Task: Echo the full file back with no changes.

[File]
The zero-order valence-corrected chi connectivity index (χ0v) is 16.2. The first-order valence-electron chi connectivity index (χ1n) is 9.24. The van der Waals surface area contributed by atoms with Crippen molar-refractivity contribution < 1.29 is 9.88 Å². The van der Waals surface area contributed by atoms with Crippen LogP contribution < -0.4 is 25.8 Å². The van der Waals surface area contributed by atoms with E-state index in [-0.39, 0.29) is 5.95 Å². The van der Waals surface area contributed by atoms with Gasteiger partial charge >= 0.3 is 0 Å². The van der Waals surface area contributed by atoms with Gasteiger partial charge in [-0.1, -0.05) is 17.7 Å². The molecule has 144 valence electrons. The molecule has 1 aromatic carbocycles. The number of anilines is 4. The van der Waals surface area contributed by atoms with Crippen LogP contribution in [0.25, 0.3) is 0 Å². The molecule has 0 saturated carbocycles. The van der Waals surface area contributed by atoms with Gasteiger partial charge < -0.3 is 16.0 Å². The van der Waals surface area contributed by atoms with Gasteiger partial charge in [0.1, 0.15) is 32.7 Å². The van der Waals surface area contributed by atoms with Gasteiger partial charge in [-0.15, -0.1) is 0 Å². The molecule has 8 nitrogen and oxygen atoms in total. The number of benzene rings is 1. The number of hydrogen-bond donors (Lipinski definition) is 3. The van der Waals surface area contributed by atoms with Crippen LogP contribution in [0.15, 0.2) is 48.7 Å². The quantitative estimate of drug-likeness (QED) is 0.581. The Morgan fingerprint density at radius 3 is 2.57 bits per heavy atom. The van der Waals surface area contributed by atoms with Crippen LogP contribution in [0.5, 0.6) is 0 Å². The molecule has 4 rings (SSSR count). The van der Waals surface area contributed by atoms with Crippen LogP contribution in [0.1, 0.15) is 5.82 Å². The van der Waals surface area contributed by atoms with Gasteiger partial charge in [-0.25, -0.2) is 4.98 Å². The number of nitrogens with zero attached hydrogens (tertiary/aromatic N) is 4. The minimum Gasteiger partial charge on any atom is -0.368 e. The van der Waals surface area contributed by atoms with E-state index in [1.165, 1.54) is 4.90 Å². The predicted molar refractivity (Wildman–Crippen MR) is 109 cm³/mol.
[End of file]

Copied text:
The zero-order valence-corrected chi connectivity index (χ0v) is 16.2. The first-order valence-electron chi connectivity index (χ1n) is 9.24. The van der Waals surface area contributed by atoms with Crippen molar-refractivity contribution < 1.29 is 9.88 Å². The van der Waals surface area contributed by atoms with Crippen LogP contribution < -0.4 is 25.8 Å². The van der Waals surface area contributed by atoms with E-state index in [-0.39, 0.29) is 5.95 Å². The van der Waals surface area contributed by atoms with Gasteiger partial charge >= 0.3 is 0 Å². The van der Waals surface area contributed by atoms with Gasteiger partial charge in [-0.1, -0.05) is 17.7 Å². The molecule has 144 valence electrons. The molecule has 1 aromatic carbocycles. The number of anilines is 4. The van der Waals surface area contributed by atoms with Crippen LogP contribution in [0.25, 0.3) is 0 Å². The molecule has 0 saturated carbocycles. The van der Waals surface area contributed by atoms with Gasteiger partial charge < -0.3 is 16.0 Å². The van der Waals surface area contributed by atoms with Gasteiger partial charge in [0.1, 0.15) is 32.7 Å². The van der Waals surface area contributed by atoms with Gasteiger partial charge in [-0.15, -0.1) is 0 Å². The molecule has 8 nitrogen and oxygen atoms in total. The number of benzene rings is 1. The number of hydrogen-bond donors (Lipinski definition) is 3. The van der Waals surface area contributed by atoms with Crippen LogP contribution in [0.15, 0.2) is 48.7 Å². The quantitative estimate of drug-likeness (QED) is 0.581. The Morgan fingerprint density at radius 3 is 2.57 bits per heavy atom. The van der Waals surface area contributed by atoms with Crippen LogP contribution in [0.5, 0.6) is 0 Å². The molecule has 4 rings (SSSR count). The van der Waals surface area contributed by atoms with Crippen LogP contribution in [0.1, 0.15) is 5.82 Å². The van der Waals surface area contributed by atoms with Gasteiger partial charge in [-0.25, -0.2) is 4.98 Å². The number of nitrogens with zero attached hydrogens (tertiary/aromatic N) is 4. The minimum Gasteiger partial charge on any atom is -0.368 e. The van der Waals surface area contributed by atoms with E-state index in [1.165, 1.54) is 4.90 Å². The predicted molar refractivity (Wildman–Crippen MR) is 109 cm³/mol.